2. Norma Sarabia (Mexico): Crime reporter shot to death at her home in Mexico. The correspondent for Diario Presente and Tabasco HOY was shot and killed at her home in Tabasco state, Mexico, on June 11. Sarabia had been covering crime and violence and received threats in 2014 for her reporting. The Tabasco state attorney general’s office said it had opened an investigation into the murder, but the killer remains at large.

3. Marzieh Amiri (Iran): Journalist arrested covering May Day demonstrations. The economics reporter at Tehran-based newspaper Shargh Daily was arrested by Iranian authorities while covering May Day demonstrations, and since then her family has had limited contact with her. Authorities have accused Amiri of committing crimes against national security without giving any further details. As of June 2019, no date for release has been given.

4. Azory Gwanda (Tanzania): Independent Tanzanian journalist still missing. A freelance journalist working in rural Tanzania, Gwanda has been missing since November 21, 2017. Before his disappearance, Gwanda had been investigating mysterious killings in his community. The Tanzanian government has so far failed to launch a credible investigation into his case.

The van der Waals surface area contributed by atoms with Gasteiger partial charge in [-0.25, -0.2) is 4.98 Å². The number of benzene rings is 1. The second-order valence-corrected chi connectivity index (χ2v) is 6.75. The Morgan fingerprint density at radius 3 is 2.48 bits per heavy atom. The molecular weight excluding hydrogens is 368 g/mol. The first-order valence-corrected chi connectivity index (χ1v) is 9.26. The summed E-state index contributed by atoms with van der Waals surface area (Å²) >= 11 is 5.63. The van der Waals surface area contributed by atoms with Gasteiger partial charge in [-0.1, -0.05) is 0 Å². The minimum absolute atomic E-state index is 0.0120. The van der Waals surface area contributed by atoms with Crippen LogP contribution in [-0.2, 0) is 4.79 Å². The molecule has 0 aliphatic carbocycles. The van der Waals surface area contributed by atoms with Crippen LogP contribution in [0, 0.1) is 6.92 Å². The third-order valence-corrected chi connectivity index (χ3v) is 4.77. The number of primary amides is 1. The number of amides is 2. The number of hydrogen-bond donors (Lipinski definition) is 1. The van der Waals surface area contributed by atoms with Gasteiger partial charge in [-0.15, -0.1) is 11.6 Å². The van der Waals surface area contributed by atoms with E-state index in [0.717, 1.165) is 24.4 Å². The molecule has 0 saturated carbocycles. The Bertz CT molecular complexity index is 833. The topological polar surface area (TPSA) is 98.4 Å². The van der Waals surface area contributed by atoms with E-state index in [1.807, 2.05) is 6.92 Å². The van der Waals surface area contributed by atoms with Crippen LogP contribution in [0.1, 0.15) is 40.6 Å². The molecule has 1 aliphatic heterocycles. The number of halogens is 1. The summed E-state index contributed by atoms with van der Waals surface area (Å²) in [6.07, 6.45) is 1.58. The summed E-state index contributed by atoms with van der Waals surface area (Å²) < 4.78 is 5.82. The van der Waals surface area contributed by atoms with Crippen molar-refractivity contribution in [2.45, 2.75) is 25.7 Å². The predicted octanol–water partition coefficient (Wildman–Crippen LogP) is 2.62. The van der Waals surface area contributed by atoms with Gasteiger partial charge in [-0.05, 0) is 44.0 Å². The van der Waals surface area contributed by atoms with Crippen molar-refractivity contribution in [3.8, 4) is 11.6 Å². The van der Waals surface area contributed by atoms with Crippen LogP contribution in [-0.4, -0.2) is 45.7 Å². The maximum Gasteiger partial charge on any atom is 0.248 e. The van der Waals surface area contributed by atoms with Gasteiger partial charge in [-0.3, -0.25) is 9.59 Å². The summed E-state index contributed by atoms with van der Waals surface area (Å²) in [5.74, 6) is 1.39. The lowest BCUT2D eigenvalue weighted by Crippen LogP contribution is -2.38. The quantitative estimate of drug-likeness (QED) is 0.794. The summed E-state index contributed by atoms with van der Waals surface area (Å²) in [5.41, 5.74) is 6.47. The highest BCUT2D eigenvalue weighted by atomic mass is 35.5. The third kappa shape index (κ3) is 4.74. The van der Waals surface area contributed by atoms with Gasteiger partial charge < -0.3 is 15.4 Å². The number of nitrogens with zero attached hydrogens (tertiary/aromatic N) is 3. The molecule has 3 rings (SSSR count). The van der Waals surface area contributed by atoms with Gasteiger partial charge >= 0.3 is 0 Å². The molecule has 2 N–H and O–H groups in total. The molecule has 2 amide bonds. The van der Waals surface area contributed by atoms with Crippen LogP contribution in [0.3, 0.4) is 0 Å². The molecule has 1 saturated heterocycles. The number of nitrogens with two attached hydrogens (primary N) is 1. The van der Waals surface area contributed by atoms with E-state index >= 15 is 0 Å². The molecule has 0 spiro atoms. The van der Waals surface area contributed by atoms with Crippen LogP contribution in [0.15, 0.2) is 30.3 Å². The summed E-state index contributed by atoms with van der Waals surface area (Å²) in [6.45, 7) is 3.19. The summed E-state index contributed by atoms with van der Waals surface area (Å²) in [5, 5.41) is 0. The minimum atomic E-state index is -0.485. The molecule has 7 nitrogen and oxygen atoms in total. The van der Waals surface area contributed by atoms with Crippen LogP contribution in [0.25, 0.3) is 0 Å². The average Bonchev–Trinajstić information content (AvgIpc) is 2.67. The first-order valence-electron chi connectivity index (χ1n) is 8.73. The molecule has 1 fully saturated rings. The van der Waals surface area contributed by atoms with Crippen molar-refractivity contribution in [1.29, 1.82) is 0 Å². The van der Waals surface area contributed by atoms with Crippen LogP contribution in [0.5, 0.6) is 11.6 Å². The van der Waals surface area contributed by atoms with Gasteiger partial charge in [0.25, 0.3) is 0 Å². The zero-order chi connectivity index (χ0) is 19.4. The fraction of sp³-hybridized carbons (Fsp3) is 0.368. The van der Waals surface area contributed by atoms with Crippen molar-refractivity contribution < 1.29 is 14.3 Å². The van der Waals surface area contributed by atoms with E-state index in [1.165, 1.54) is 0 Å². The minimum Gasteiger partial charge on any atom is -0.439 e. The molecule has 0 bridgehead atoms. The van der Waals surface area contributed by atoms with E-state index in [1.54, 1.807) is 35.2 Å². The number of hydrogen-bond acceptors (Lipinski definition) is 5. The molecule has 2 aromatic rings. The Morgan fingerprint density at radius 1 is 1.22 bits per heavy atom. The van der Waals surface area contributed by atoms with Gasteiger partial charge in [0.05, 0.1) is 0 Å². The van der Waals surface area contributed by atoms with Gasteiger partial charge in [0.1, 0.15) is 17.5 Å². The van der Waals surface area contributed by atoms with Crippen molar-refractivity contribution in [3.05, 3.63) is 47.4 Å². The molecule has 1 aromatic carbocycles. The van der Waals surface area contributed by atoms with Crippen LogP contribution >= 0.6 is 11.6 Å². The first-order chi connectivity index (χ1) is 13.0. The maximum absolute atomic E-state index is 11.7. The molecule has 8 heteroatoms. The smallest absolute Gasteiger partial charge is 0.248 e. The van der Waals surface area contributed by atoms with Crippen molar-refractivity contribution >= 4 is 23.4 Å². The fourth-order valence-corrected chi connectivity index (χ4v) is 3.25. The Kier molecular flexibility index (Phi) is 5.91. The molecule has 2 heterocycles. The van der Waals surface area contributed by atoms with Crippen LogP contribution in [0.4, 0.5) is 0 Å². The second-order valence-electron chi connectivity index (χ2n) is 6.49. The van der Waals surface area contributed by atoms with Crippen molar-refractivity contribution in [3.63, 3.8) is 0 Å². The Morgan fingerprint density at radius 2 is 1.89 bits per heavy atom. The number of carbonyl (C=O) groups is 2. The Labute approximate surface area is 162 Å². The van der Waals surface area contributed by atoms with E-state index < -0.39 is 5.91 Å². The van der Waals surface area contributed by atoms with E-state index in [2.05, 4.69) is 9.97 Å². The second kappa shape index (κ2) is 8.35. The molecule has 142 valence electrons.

5. Stanislav Aseyev (Ukraine): Disappeared reporter turns up in prison, held with limited communication. Ukrainian freelance reporter Stanislav Aseyev disappeared two years ago in Donetsk, Ukraine. He was reportedly detained by Russia-backed separatists in east Ukraine and confessed to espionage charges on a Russian state-run TV channel while under obvious duress. Family members have had intermittent communication with him over the past two years, and there are serious concerns over Aseyev’s health in prison. 

Stanislav Aseyev (Courtesy Radio Free Europe Radio Liberty)

6. Aasif Sultan (India): Journalist imprisoned for covering Kashmir conflict faces health concerns. Aasif Sultan, a reporter for Kashmir Narrator, was arrested and charged with “complicity” in “harboring known terrorists” in August 2018. Sultan, who has health issues, has been repeatedly interrogated and asked to reveal his sources by police

Aasif Sultan (Credit Free Aasif Sultan/Facebook)

7. Daphne Caruana Galizia (Malta): No progress in murder of investigative journalist.  Panama Papers investigative reporter Daphne Caruana Galizia was murdered in a car-bomb blast in 2017 in Malta. There has been little movement on her case since then, and the perpetrators still remain at large.